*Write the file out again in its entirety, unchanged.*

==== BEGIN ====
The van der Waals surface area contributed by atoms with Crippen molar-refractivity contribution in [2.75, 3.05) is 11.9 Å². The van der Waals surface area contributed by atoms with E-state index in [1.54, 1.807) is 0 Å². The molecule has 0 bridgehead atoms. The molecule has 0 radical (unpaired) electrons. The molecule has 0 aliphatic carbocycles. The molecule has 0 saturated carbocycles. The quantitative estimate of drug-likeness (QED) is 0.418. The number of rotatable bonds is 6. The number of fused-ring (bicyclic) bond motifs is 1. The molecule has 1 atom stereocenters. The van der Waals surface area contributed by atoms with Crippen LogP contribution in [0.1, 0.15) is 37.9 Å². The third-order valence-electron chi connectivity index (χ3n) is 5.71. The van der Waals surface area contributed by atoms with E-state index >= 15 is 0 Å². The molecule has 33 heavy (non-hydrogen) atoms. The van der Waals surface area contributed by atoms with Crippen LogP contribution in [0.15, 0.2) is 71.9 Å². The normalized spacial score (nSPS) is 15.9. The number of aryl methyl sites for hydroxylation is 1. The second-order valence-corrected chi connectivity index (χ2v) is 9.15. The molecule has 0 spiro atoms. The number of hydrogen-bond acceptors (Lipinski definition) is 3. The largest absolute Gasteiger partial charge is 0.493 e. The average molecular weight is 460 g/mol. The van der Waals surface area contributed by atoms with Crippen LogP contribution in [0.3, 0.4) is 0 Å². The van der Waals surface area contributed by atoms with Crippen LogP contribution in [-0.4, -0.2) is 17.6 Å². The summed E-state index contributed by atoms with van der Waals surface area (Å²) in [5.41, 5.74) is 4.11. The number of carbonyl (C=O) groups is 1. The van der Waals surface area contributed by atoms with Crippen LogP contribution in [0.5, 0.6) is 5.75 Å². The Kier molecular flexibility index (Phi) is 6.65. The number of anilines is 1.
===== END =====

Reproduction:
The van der Waals surface area contributed by atoms with Crippen molar-refractivity contribution in [2.75, 3.05) is 11.9 Å². The van der Waals surface area contributed by atoms with E-state index in [1.54, 1.807) is 0 Å². The molecule has 0 bridgehead atoms. The molecule has 0 radical (unpaired) electrons. The molecule has 0 aliphatic carbocycles. The molecule has 0 saturated carbocycles. The quantitative estimate of drug-likeness (QED) is 0.418. The number of rotatable bonds is 6. The number of fused-ring (bicyclic) bond motifs is 1. The molecule has 1 atom stereocenters. The van der Waals surface area contributed by atoms with Crippen LogP contribution in [0.1, 0.15) is 37.9 Å². The third-order valence-electron chi connectivity index (χ3n) is 5.71. The van der Waals surface area contributed by atoms with E-state index >= 15 is 0 Å². The molecule has 33 heavy (non-hydrogen) atoms. The van der Waals surface area contributed by atoms with Crippen LogP contribution in [0.15, 0.2) is 71.9 Å². The normalized spacial score (nSPS) is 15.9. The number of aryl methyl sites for hydroxylation is 1. The second-order valence-corrected chi connectivity index (χ2v) is 9.15. The molecule has 0 spiro atoms. The number of hydrogen-bond acceptors (Lipinski definition) is 3. The largest absolute Gasteiger partial charge is 0.493 e. The average molecular weight is 460 g/mol. The van der Waals surface area contributed by atoms with Crippen LogP contribution in [0.3, 0.4) is 0 Å². The van der Waals surface area contributed by atoms with Crippen LogP contribution in [-0.4, -0.2) is 17.6 Å². The summed E-state index contributed by atoms with van der Waals surface area (Å²) in [5.41, 5.74) is 4.11. The number of carbonyl (C=O) groups is 1. The van der Waals surface area contributed by atoms with Crippen LogP contribution in [0.5, 0.6) is 5.75 Å². The Kier molecular flexibility index (Phi) is 6.65. The number of anilines is 1.